Physics Stack Exchange is a question and answer site for active researchers, academics and students of physics. Join them; it only takes a minute:

Sign up
Here's how it works:
  1. Anybody can ask a question
  2. Anybody can answer
  3. The best answers are voted up and rise to the top

Mass (Energy) creates space-time curvature and thus it forms the reason for gravity. Can it be vice-versa too? Like, mass created gravitational field, gravitational field created space-time curvature?

I would like to agree, because, in that sense, I can say electromagnetic field also produces space-time curvature! This can lead to a unification between them! (that's worth a question)

share|cite|improve this question
up vote 7 down vote accepted

I disagree with your premise that fields and curvature are different at all.

The gravitational field strength tensor is (or, can be seen as, but usually isn't) the Riemann curvature tensor of spacetime.

Likewise, the electromagnetic field strength tensor is the curvature tensor of a gauge principal bundle.

The fields and the curvatures are not distinct objects, and one cannot meaningfully talk about which of them is fundamental, and which of them is derived. By gauge theory, unification in the sense of viewing both gravity and all other forces coming from connections and their induced curvatures on bundles has already been achieved. The problem is that gravitational theories are non-renormalizable, and thus not as easily incoporated into the QFT framework as gauge theories, who presume a fixed (Minkowski) metric on spacetime.

However, as the electromagnetic field inherently contains energy/momentum, it is, by Einstein's famous formula, inherently equivalent to mass, so, indeed, the presence of electromagnetic fields will curve spacetime. There is a portion of the stress-energy tensor due to electromagnetic fields. However, this is not all the EM field does, as it acts on charged bodies as something which is not the curvature of spacetime, but the curvature of the gauge bundle.

share|cite|improve this answer
Although this is a decent answer, I do not think it captures exactly what the OP is asking about. I think the main point is whether the EM field contribution to spacetime curvature is "the same" as the contribution from mass (the question is somewhat ill-defined...). In your answer you address whether we can view EM and gravity in a similar way (i.e. as gauge theories). – Danu Jul 21 '14 at 18:09

Spacetime curvature and gravity are not two distinct concepts, they are one and the same. You can say that one "translates into" (can be represented and looked at as) the other, they do not have a cause-and-effect type of relationship. Gravity simply is the curvature of spacetime.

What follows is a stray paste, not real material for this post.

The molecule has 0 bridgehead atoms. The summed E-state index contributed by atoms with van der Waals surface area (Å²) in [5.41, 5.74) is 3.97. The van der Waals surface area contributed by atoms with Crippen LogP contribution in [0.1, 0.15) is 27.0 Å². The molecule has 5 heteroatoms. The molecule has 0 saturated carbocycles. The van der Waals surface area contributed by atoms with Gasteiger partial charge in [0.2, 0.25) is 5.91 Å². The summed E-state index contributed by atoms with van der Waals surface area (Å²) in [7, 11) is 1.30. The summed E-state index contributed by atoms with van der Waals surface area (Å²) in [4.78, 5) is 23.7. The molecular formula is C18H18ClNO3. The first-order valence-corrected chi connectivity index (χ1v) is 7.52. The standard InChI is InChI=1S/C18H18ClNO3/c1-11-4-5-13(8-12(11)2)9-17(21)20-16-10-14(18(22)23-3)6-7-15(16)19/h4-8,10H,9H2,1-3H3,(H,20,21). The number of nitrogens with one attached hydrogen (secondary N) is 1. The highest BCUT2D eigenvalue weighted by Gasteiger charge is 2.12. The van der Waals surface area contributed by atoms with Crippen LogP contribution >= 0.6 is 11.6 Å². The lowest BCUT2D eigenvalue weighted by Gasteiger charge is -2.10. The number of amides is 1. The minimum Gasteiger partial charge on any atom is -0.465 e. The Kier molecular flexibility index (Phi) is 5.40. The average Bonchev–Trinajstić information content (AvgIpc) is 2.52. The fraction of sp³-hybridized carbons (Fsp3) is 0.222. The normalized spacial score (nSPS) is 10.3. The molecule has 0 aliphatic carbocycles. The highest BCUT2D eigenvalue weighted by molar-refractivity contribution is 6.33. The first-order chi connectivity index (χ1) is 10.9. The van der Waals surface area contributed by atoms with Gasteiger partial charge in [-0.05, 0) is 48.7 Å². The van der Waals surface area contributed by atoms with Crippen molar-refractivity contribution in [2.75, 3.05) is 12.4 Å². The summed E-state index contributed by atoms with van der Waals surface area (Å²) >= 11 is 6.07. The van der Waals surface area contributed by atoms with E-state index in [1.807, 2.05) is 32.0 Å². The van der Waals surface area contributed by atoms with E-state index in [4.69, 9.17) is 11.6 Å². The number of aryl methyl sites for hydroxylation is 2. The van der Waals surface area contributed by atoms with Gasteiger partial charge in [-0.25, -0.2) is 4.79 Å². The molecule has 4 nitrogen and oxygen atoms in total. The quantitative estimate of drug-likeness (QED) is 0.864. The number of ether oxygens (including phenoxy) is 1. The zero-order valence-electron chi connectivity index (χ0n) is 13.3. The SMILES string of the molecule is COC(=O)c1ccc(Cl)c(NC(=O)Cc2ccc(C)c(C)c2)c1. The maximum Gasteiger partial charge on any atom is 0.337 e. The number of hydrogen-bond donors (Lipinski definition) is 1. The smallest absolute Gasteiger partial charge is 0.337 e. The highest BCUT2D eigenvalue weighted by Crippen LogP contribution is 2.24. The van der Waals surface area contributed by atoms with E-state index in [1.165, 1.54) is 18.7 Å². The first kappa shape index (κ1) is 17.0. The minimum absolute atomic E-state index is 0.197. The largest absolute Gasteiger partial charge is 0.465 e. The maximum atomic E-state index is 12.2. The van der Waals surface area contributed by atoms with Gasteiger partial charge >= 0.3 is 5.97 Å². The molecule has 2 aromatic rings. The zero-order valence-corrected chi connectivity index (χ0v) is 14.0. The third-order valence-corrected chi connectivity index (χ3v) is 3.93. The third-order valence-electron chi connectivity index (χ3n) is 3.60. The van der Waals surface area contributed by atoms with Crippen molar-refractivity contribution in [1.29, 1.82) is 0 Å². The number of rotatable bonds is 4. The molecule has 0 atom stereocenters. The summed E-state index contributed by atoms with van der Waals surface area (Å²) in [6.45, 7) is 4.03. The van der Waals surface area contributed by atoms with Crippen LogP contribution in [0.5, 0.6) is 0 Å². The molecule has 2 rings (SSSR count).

To do a quick analogy - it's like someone saying either "Au revoir" or "Goodbye" to someone who speaks and understands both French and English - and you're asking if "Au revoir" means "Goodbye" OR vice-versa.

share|cite|improve this answer

Mass and energy (and momentum and stress and pressure) are not the only things that create curvature, curvature itself can create further and additional curvature. A gravitational wave can propagate or even spread.

The region outside a symmetric nonrotating static star is curved, even the parts far from any mass or energy or momentum or stress or pressure. The space remains curved because the existing curvature is exactly shaped so as to persist (or otherwise cause future curvature exactly like itself).

So curvature allows and sometimes requires more and/or future curvature, just as a travelling electromagnetic wave allows or even requires there be more electromagnetic waves. The vacuum allows curvature far from gravitational sources just as it allows electromagnetic waves far from electromagnetic sources. What electromagnetic sources allow is for electromagnetic fields to behave differently (namely to gain or lose energy as well as move in different ways and gain and lose momentum and stress). Similarly what gravitational sources do is allow curvature to react differently to itself than it otherwise would.

Imagine a flat region of space shaped like a ball, then imagine a funnel type curved space where two regions of surface area are farther apart than they would be if flat (like a higher dimensional version of a funnel surface where two circles of a particular circumference are farther away as measured along the funnel then if they were in a flat sheet). On its own, spacetime doesn't allow itself to connect those two kinds of regions together, but that mismatch is exactly the kind or not-lining-up that putting some mass or energy right there on the boundary fixes. So without mass those two regions can't line up, with mass they can. Just like an electromagnetic field can have a kink if there is a charge there.

share|cite|improve this answer

Space-time is affected by energy forms, like gravity, electro-magnetic flux-but in yet unknown ways. Space-time shifts under influence of these fields, but you will agree that the mass and electro-magnetic field too shifts mass and electro-magnetic fields! Hence, we may notice immeasurable change in mass under the influence of the energy-for mass and space-time are related with mutual affectation.

share|cite|improve this answer

Your Answer


By posting your answer, you agree to the privacy policy and terms of service.

Not the answer you're looking for? Browse other questions tagged or ask your own question.